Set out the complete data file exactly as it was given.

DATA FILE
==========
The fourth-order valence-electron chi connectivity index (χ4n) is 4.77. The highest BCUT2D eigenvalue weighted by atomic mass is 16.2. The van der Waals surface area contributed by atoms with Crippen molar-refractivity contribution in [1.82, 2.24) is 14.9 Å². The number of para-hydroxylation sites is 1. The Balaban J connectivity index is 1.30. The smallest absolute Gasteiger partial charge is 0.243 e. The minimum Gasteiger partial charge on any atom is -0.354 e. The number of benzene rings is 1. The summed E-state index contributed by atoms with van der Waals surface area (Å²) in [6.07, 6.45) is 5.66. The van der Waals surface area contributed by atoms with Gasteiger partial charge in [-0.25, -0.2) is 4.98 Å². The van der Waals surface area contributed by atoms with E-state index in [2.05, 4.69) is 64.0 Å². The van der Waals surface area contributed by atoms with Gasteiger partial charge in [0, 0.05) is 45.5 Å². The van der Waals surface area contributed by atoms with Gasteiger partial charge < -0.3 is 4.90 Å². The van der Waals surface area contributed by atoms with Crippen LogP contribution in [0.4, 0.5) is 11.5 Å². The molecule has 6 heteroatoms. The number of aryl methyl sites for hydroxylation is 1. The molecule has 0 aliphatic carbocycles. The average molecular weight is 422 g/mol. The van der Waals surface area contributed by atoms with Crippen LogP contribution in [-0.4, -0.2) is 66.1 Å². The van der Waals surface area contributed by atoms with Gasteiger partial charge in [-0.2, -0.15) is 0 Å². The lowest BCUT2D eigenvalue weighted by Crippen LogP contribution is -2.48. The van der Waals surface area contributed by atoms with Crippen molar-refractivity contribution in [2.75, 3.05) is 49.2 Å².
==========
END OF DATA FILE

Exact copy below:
The fourth-order valence-electron chi connectivity index (χ4n) is 4.77. The highest BCUT2D eigenvalue weighted by atomic mass is 16.2. The van der Waals surface area contributed by atoms with Crippen molar-refractivity contribution in [1.82, 2.24) is 14.9 Å². The number of para-hydroxylation sites is 1. The Balaban J connectivity index is 1.30. The smallest absolute Gasteiger partial charge is 0.243 e. The minimum Gasteiger partial charge on any atom is -0.354 e. The number of benzene rings is 1. The summed E-state index contributed by atoms with van der Waals surface area (Å²) in [6.07, 6.45) is 5.66. The van der Waals surface area contributed by atoms with Gasteiger partial charge in [-0.25, -0.2) is 4.98 Å². The van der Waals surface area contributed by atoms with E-state index in [2.05, 4.69) is 64.0 Å². The van der Waals surface area contributed by atoms with Gasteiger partial charge in [0, 0.05) is 45.5 Å². The van der Waals surface area contributed by atoms with Gasteiger partial charge < -0.3 is 4.90 Å². The van der Waals surface area contributed by atoms with Crippen LogP contribution in [0.4, 0.5) is 11.5 Å². The molecule has 6 heteroatoms. The number of aryl methyl sites for hydroxylation is 1. The molecule has 0 aliphatic carbocycles. The average molecular weight is 422 g/mol. The van der Waals surface area contributed by atoms with Crippen LogP contribution in [-0.4, -0.2) is 66.1 Å². The van der Waals surface area contributed by atoms with Gasteiger partial charge in [-0.2, -0.15) is 0 Å². The lowest BCUT2D eigenvalue weighted by Crippen LogP contribution is -2.48. The van der Waals surface area contributed by atoms with Crippen molar-refractivity contribution in [2.75, 3.05) is 49.2 Å².